I am bombarded with comments about how her stubbornness and crappy attitude will someday allow her to become a powerful, confident woman. It is of little comfort when I am currently tossing her “powerful” butt in time-outs all day long, every bedtime is a battle of wills and we’ve been forced to swear off all public outings.

alma and huck

Don’t get me wrong, she still melts my heart by telling me I’m her best friend and randomly cuddling up to say, “I like you, mommy.”

But, lately, she’s destroying my life.

I can’t take a bath without the sound of her shrieking upon getting another time-out.

I can’t make it through dinner without her playing with her spoon, flicking her food to the dogs and shouting “Huck touched me!”

I can’t take the kids somewhere fun without her demanding a toy. Since when did it become a requirement to have a commemorative purchase when you go to a Jump Zone?

Huck is not absolved of all guilt.

The other day I heard them arguing about “who won” in the race to get upstairs. (They both say they won no matter who gets to the top first and then fight about it.) Moments later, I heard the loud smack of Huck’s hand across Alma’s face.

Even when he’s not pummeling her, she’s fake crying over something he did.

unicorn

We refer to this as a “unicorn.” A magical, fleeting moment where they were playing without fighting.

When he finds out I’m not the one putting him to bed at night, he slaps the air and grunts. If I am in close enough proximity, he slaps me too. Another time-out! Yay!

huck pouting

I am sure every parent has been there at some point, but it feels like the kids are conspiring against us right now.

They’re determined to suck the joy out of every single moment of the day and let me tell you, my days suck pretty hard long before I get home in the evening.

Not to mention all the fun times involved with cool stuff like earaches.

huck earache

I have tried so many different methods of discipline and parenting (Without spanking, can’t bring myself to get there yet.) to no avail.

The only explanation I can come up with is that they have so little respect for us because we’re… just… not… there.

We’re paying a hodgepodge of day care workers to raise our kids for pretty much the entire day, five days a week.

I can only wonder if I would find better ways to get them to behave if I was actually able to monitor their behavior, their food and their naps every day.

Maybe they’re tired.

Maybe they’re eating too much sugary crap at school.

Maybe they’re harassed all day by whiny brats and no one is there to intervene, so they become whiny little brats when they get home.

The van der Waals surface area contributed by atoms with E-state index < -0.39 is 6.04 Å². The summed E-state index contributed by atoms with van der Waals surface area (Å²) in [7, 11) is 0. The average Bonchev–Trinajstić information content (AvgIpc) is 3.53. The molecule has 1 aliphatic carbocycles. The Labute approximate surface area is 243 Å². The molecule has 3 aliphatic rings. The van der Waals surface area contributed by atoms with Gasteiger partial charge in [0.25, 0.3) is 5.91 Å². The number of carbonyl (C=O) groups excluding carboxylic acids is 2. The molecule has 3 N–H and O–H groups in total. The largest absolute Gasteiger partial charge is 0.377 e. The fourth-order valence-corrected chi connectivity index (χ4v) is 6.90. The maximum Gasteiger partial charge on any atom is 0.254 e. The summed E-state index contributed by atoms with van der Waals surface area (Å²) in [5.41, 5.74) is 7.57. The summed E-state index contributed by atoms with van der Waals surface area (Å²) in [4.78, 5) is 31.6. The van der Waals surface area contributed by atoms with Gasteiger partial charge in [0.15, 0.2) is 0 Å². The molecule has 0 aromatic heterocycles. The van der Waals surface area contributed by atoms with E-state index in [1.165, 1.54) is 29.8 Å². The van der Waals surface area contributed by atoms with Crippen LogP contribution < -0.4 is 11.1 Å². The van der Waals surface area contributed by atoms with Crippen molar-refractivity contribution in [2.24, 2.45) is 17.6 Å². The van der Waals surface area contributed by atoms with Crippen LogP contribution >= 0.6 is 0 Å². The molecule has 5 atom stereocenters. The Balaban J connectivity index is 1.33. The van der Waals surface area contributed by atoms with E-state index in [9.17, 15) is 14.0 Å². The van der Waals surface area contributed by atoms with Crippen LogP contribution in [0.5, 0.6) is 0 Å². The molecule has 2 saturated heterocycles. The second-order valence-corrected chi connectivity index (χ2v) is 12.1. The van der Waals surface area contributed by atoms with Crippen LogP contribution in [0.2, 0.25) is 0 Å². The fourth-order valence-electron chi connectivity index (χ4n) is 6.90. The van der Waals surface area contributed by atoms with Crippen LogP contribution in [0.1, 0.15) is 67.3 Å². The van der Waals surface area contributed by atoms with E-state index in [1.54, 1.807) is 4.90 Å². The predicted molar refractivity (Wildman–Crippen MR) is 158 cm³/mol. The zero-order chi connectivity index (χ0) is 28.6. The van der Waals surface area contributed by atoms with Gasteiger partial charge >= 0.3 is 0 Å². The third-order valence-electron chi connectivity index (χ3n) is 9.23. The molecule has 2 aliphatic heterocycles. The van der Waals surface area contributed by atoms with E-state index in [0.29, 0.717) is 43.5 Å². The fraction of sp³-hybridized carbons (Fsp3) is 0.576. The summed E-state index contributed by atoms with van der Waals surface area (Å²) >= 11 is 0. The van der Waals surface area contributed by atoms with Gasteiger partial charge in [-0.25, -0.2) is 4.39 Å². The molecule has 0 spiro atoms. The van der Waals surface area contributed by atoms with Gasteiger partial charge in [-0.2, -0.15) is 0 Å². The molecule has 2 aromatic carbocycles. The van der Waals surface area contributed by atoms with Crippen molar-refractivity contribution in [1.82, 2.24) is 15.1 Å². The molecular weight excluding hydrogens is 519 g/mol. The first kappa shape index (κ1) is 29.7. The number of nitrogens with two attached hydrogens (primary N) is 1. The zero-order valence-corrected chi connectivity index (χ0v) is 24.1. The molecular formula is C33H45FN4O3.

Maybe they just don’t respect us because we’re just not there.

It’s a long shot, but Lord knows, I don’t blame the kids. If children behave badly, it’s invariably the parent’s fault, right?

So, now on top of the misery of long commutes and long days at work and long and repeated time-outs, I am wracked with the guilt of feeling like a failure as a parent.

So, if anybody wonders why lately I’m not a font of hysterical anecdotes and amusing quips about my adorable family, that’s why.

adorable kids

I need… more… time.


The real story behind the sweet pictures of our Sunday trip to the zoo.

(Worth noting: My son was sick the night before and we were up with him every hour until he woke up for good at 4 a.m.)

Things started off remarkably well.

The first animal we saw was some kind of warty hog that had buried himself under a pile of hay with only his rotund rump exposed. Despite this, my daughter shouted with glee, “This place is fun!”

kids entrance

We dodged dive bombing parrots inside the aviary.

We saw white rhinos, including the enormous lumbering bull that my daughter was determined to call the “mommy rhino” despite some obvious danglage of dude parts.

Both kids were amped inside the exhibit I call “Snakes and bugs and stuff.”

kids komodo

We made our way through the shrimpy funk at the stingray tank and got splashed by mungy water during a feeding.

Then, Alma made her first demand for a toy.

Here we go.

I tell her she has enough toys at home.

She says she wants a different toy.

I say she should start to learn to enjoy the experience of being somewhere fun without taking home a token toy.

Her attitude shifts and the next thing I know she takes a swat at my husband with her bunny.

I take her bunny away and tell her she has to apologize for hitting him with it and she bursts into tears.

She’s crying hysterically while we walk past the flamingos and coy pond.

People are staring, but I am not backing down.

Eventually, she apologizes and we recover on the carousel.

carousel

Afterward, Huck wants to go on the tiger train rollercoaster and we’re pumped when we see that he’s over the required height.

Alma and I stand by to take pictures while the boys wait in line and then I see them come back out of the line.

Huck is crying.

They’ve told him he has to be 3. My husband told them he turns 3 next month and they still turned him away.

We try to appease Huck with a watermelon icee and he’s NOT HAVING IT. He’s grunting like a gorilla and swatting the air.

“Do you want to go to the petting zoo?” “Do you want to see more animals?” “Are you hungry?” “Do you need medicine?”

With every question, he does an angry Michael Jackson moonwalk away from me.

moonwalk

I finally get him to calm down enough to take a spoonful of the melted icee and he promptly gets brain freeze and spews it across the ground outside the penguin exhibit and starts screaming.

Moments later, Alma starts choking on her icee. This is just SO MUCH FUN.